No matter what the final solution, it is high time for some radical thinking on how governments and business can ensure compliance with tax rules, while at the same time making it easier for retailers to reach across borders. The OECD will be working with business people as well as governments over the coming months to kick-start this brainstorming. Finding solutions will help spur the development of new distribution channels for everything from software to videos, which would be music to most people’s ears – including our teenager in Hamburg.


Holmes, D., “E-commerce tax: A sober view of cyberspace”, in the OECD Observer No 230, January 2002.

©OECD Observer No 239, September 2003

Economic data


Stay up-to-date with the latest news from the OECD by signing up for our e-newsletter :

Twitter feed

Suscribe now

<b>Subscribe now!</b>

To receive your exclusive paper editions delivered to you directly

Online edition
Previous editions

Don't miss

  • Read some of the insightful remarks made at OECD Forum 2017, held on 6-7 June. OECD Forum kick-started events with a focus on inclusive growth, digitalisation, and trust, under the overall theme of Bridging Divides.
  • Checking out the job situation with the OECD scoreboard of labour market performances: do you want to know how your country compares with neighbours and competitors on income levels or employment?
  • Trade is an important point of focus in today’s international economy. This video presents facts and statistics from OECD’s most recent publications on this topic.
  • How do the largest community of British expats living in Spain feel about Brexit? Britons living in Orihuela Costa, Alicante give their views.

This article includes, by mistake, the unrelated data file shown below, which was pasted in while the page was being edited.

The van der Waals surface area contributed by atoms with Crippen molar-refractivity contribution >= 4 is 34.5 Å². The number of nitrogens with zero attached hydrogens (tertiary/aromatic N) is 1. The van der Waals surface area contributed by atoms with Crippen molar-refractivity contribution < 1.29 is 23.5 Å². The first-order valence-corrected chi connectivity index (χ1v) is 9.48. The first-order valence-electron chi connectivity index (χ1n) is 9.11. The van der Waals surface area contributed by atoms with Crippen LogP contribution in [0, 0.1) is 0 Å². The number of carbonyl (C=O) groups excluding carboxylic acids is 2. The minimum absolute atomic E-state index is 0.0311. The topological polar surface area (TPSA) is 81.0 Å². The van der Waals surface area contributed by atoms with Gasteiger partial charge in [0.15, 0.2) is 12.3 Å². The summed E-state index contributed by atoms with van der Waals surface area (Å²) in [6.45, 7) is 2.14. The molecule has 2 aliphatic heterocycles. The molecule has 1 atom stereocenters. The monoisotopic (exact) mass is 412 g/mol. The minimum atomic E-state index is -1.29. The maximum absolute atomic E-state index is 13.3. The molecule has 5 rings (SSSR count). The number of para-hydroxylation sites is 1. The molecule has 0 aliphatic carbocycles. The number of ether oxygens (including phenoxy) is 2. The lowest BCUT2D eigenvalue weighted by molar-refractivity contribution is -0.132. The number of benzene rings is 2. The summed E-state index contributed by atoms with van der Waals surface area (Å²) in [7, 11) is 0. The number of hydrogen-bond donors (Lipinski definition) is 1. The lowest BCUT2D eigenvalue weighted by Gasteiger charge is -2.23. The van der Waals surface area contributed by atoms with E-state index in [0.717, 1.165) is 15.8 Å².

• Brexit is taking up Europe's energy and focus, according to OECD Secretary-General Angel Gurría. Watch video.
  • OECD Chief Economist Catherine Mann and former Bank of England Governor Mervyn King discuss the economic merits of a US border adjustment tax and the outlook for US economic growth.
  • Africa's cities at the forefront of progress: Africa is urbanising at a historically rapid pace coupled with an unprecedented demographic boom. By 2050, about 56% of Africans are expected to live in cities. This poses major policy challenges, but make no mistake: Africa’s cities and towns are engines of progress that, if harnessed correctly, can fuel the entire continent’s sustainable development.
  • OECD Observer i-Sheet Series: OECD Observer i-Sheets are smart contents pages on major issues and events. Use them to find current or recent articles, video, books and working papers. To browse on paper and read on line, or simply download.
  • How sustainable is the ocean as a source of economic development? The Ocean Economy in 2030 examines the risks and uncertainties surrounding the future development of ocean industries, the innovations required in science and technology to support their progress, their potential contribution to green growth and some of the implications for ocean management.
  • The OECD Gender Initiative examines existing barriers to gender equality in education, employment, and entrepreneurship. The gender portal monitors the progress made by governments to promote gender equality in both OECD and non-OECD countries and provides good practices based on analytical tools and reliable data.
  • They are green and local --It’s a new generation of entrepreneurs in Kenya with big dreams of sustainable energy and the drive to see their innovative technologies throughout Africa.
  • Interested in a career in Paris at the OECD? The OECD is a major international organisation, with a mission to build better policies for better lives. With our hub based in one of the world's global cities and offices across continents, find out more at .

Most Popular Articles

OECD Insights Blog

NOTE: All signed articles in the OECD Observer express the opinions of the authors
and do not necessarily represent the official views of OECD member countries.

All rights reserved. OECD 2017